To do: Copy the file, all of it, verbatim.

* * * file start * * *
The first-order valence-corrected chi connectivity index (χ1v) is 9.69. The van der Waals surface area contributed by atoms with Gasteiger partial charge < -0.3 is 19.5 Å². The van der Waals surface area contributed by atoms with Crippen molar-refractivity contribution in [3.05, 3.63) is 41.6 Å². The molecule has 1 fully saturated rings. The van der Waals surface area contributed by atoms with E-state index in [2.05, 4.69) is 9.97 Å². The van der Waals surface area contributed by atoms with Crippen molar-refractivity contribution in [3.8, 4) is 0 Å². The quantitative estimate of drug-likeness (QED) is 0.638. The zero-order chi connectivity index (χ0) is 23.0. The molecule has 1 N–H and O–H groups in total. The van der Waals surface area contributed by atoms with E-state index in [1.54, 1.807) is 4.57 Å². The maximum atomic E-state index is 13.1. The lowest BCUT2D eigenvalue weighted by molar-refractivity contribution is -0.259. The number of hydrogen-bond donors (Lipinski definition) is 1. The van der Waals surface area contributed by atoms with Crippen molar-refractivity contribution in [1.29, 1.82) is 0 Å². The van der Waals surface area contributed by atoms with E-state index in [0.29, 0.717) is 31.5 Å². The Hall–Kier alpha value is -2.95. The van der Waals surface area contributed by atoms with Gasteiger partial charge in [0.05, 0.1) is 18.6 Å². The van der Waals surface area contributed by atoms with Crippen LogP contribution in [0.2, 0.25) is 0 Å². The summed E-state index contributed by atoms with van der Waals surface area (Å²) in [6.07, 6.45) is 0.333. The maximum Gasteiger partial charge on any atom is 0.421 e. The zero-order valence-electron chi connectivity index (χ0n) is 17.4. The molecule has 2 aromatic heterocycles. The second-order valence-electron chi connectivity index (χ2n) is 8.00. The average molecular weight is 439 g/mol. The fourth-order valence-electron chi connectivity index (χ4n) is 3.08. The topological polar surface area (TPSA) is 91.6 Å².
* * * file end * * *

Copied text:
The first-order valence-corrected chi connectivity index (χ1v) is 9.69. The van der Waals surface area contributed by atoms with Gasteiger partial charge < -0.3 is 19.5 Å². The van der Waals surface area contributed by atoms with Crippen molar-refractivity contribution in [3.05, 3.63) is 41.6 Å². The molecule has 1 fully saturated rings. The van der Waals surface area contributed by atoms with E-state index in [2.05, 4.69) is 9.97 Å². The van der Waals surface area contributed by atoms with Crippen molar-refractivity contribution in [3.8, 4) is 0 Å². The quantitative estimate of drug-likeness (QED) is 0.638. The zero-order chi connectivity index (χ0) is 23.0. The molecule has 1 N–H and O–H groups in total. The van der Waals surface area contributed by atoms with E-state index in [1.54, 1.807) is 4.57 Å². The maximum atomic E-state index is 13.1. The lowest BCUT2D eigenvalue weighted by molar-refractivity contribution is -0.259. The number of hydrogen-bond donors (Lipinski definition) is 1. The van der Waals surface area contributed by atoms with Crippen molar-refractivity contribution in [1.29, 1.82) is 0 Å². The van der Waals surface area contributed by atoms with E-state index in [0.29, 0.717) is 31.5 Å². The Hall–Kier alpha value is -2.95. The van der Waals surface area contributed by atoms with Gasteiger partial charge in [0.05, 0.1) is 18.6 Å². The van der Waals surface area contributed by atoms with Crippen LogP contribution in [0.2, 0.25) is 0 Å². The summed E-state index contributed by atoms with van der Waals surface area (Å²) in [6.07, 6.45) is 0.333. The maximum Gasteiger partial charge on any atom is 0.421 e. The zero-order valence-electron chi connectivity index (χ0n) is 17.4. The molecule has 2 aromatic heterocycles. The second-order valence-electron chi connectivity index (χ2n) is 8.00. The average molecular weight is 439 g/mol. The fourth-order valence-electron chi connectivity index (χ4n) is 3.08. The topological polar surface area (TPSA) is 91.6 Å².